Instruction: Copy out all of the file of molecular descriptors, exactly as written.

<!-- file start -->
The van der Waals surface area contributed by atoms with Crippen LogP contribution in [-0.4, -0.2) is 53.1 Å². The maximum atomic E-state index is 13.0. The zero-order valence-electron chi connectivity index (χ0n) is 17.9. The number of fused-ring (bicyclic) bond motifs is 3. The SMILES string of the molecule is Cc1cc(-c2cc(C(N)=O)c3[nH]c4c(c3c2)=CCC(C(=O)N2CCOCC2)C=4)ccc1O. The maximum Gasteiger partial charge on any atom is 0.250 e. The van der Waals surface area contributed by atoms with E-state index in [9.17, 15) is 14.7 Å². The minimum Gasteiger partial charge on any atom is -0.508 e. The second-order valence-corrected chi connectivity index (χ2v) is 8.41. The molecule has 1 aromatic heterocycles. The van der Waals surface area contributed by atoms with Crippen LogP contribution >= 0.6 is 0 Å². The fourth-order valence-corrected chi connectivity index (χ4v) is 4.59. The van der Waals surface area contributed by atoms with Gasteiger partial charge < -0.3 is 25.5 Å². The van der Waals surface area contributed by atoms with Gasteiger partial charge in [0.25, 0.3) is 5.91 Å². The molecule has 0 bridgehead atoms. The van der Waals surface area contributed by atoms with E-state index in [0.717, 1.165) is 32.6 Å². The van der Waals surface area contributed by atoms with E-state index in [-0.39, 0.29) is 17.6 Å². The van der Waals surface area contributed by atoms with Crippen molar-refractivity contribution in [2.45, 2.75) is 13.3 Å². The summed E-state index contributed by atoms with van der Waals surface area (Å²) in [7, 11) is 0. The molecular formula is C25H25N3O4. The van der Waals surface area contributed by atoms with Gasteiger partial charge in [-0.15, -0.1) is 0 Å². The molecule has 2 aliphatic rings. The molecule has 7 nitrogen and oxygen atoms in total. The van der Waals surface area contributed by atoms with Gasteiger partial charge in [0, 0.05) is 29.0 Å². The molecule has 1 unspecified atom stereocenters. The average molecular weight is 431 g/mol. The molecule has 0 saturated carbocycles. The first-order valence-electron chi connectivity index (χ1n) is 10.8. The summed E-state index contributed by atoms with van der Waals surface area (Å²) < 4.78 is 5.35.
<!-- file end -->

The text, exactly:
The van der Waals surface area contributed by atoms with Crippen LogP contribution in [-0.4, -0.2) is 53.1 Å². The maximum atomic E-state index is 13.0. The zero-order valence-electron chi connectivity index (χ0n) is 17.9. The number of fused-ring (bicyclic) bond motifs is 3. The SMILES string of the molecule is Cc1cc(-c2cc(C(N)=O)c3[nH]c4c(c3c2)=CCC(C(=O)N2CCOCC2)C=4)ccc1O. The maximum Gasteiger partial charge on any atom is 0.250 e. The van der Waals surface area contributed by atoms with E-state index in [9.17, 15) is 14.7 Å². The minimum Gasteiger partial charge on any atom is -0.508 e. The second-order valence-corrected chi connectivity index (χ2v) is 8.41. The molecule has 1 aromatic heterocycles. The van der Waals surface area contributed by atoms with Crippen LogP contribution >= 0.6 is 0 Å². The fourth-order valence-corrected chi connectivity index (χ4v) is 4.59. The van der Waals surface area contributed by atoms with Gasteiger partial charge < -0.3 is 25.5 Å². The van der Waals surface area contributed by atoms with Gasteiger partial charge in [0.25, 0.3) is 5.91 Å². The molecule has 0 bridgehead atoms. The van der Waals surface area contributed by atoms with E-state index in [0.717, 1.165) is 32.6 Å². The van der Waals surface area contributed by atoms with E-state index in [-0.39, 0.29) is 17.6 Å². The van der Waals surface area contributed by atoms with Crippen molar-refractivity contribution in [2.45, 2.75) is 13.3 Å². The summed E-state index contributed by atoms with van der Waals surface area (Å²) in [7, 11) is 0. The molecular formula is C25H25N3O4. The van der Waals surface area contributed by atoms with Gasteiger partial charge in [-0.15, -0.1) is 0 Å². The molecule has 2 aliphatic rings. The molecule has 7 nitrogen and oxygen atoms in total. The van der Waals surface area contributed by atoms with Gasteiger partial charge in [0, 0.05) is 29.0 Å². The molecule has 1 unspecified atom stereocenters. The average molecular weight is 431 g/mol. The molecule has 0 saturated carbocycles. The first-order valence-electron chi connectivity index (χ1n) is 10.8. The summed E-state index contributed by atoms with van der Waals surface area (Å²) < 4.78 is 5.35.